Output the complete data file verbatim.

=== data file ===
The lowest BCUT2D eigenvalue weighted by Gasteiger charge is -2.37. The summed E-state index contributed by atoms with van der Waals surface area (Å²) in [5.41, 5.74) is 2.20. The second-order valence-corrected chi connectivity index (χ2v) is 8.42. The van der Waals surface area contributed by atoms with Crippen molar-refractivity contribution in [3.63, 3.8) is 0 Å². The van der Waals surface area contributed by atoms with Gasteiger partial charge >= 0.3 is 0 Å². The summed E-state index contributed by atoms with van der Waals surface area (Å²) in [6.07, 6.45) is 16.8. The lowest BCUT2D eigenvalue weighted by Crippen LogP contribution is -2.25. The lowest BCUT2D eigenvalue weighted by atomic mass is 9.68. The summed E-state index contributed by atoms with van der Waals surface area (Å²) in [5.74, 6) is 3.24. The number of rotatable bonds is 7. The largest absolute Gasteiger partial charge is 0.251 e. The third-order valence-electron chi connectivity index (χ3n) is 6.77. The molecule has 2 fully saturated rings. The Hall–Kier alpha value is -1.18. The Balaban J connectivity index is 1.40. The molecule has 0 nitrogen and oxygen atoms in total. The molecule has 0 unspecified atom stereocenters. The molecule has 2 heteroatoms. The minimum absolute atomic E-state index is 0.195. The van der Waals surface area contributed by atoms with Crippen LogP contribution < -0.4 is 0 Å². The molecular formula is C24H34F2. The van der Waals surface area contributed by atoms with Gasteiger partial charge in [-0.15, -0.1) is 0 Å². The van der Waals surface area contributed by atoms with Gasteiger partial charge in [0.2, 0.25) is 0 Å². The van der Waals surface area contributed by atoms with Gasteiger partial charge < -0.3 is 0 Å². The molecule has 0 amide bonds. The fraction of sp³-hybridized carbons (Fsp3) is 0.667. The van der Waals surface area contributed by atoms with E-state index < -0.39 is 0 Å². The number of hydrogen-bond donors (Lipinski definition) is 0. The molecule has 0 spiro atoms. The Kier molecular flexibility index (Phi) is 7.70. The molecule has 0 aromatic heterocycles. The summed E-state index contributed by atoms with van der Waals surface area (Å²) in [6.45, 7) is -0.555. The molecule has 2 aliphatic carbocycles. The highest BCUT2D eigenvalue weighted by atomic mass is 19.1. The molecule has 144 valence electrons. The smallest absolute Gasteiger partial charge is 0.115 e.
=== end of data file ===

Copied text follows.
The lowest BCUT2D eigenvalue weighted by Gasteiger charge is -2.37. The summed E-state index contributed by atoms with van der Waals surface area (Å²) in [5.41, 5.74) is 2.20. The second-order valence-corrected chi connectivity index (χ2v) is 8.42. The van der Waals surface area contributed by atoms with Crippen molar-refractivity contribution in [3.63, 3.8) is 0 Å². The van der Waals surface area contributed by atoms with Gasteiger partial charge >= 0.3 is 0 Å². The summed E-state index contributed by atoms with van der Waals surface area (Å²) in [6.07, 6.45) is 16.8. The lowest BCUT2D eigenvalue weighted by Crippen LogP contribution is -2.25. The lowest BCUT2D eigenvalue weighted by atomic mass is 9.68. The summed E-state index contributed by atoms with van der Waals surface area (Å²) in [5.74, 6) is 3.24. The number of rotatable bonds is 7. The largest absolute Gasteiger partial charge is 0.251 e. The third-order valence-electron chi connectivity index (χ3n) is 6.77. The molecule has 2 fully saturated rings. The Hall–Kier alpha value is -1.18. The Balaban J connectivity index is 1.40. The molecule has 0 nitrogen and oxygen atoms in total. The molecule has 0 unspecified atom stereocenters. The molecule has 2 heteroatoms. The minimum absolute atomic E-state index is 0.195. The van der Waals surface area contributed by atoms with Crippen LogP contribution < -0.4 is 0 Å². The molecular formula is C24H34F2. The van der Waals surface area contributed by atoms with Gasteiger partial charge in [-0.15, -0.1) is 0 Å². The van der Waals surface area contributed by atoms with Gasteiger partial charge in [0.2, 0.25) is 0 Å². The van der Waals surface area contributed by atoms with Gasteiger partial charge < -0.3 is 0 Å². The molecule has 0 amide bonds. The fraction of sp³-hybridized carbons (Fsp3) is 0.667. The van der Waals surface area contributed by atoms with E-state index < -0.39 is 0 Å². The number of hydrogen-bond donors (Lipinski definition) is 0. The molecule has 0 spiro atoms. The Kier molecular flexibility index (Phi) is 7.70. The molecule has 0 aromatic heterocycles. The summed E-state index contributed by atoms with van der Waals surface area (Å²) in [6.45, 7) is -0.555. The molecule has 2 aliphatic carbocycles. The highest BCUT2D eigenvalue weighted by atomic mass is 19.1. The molecule has 144 valence electrons. The smallest absolute Gasteiger partial charge is 0.115 e.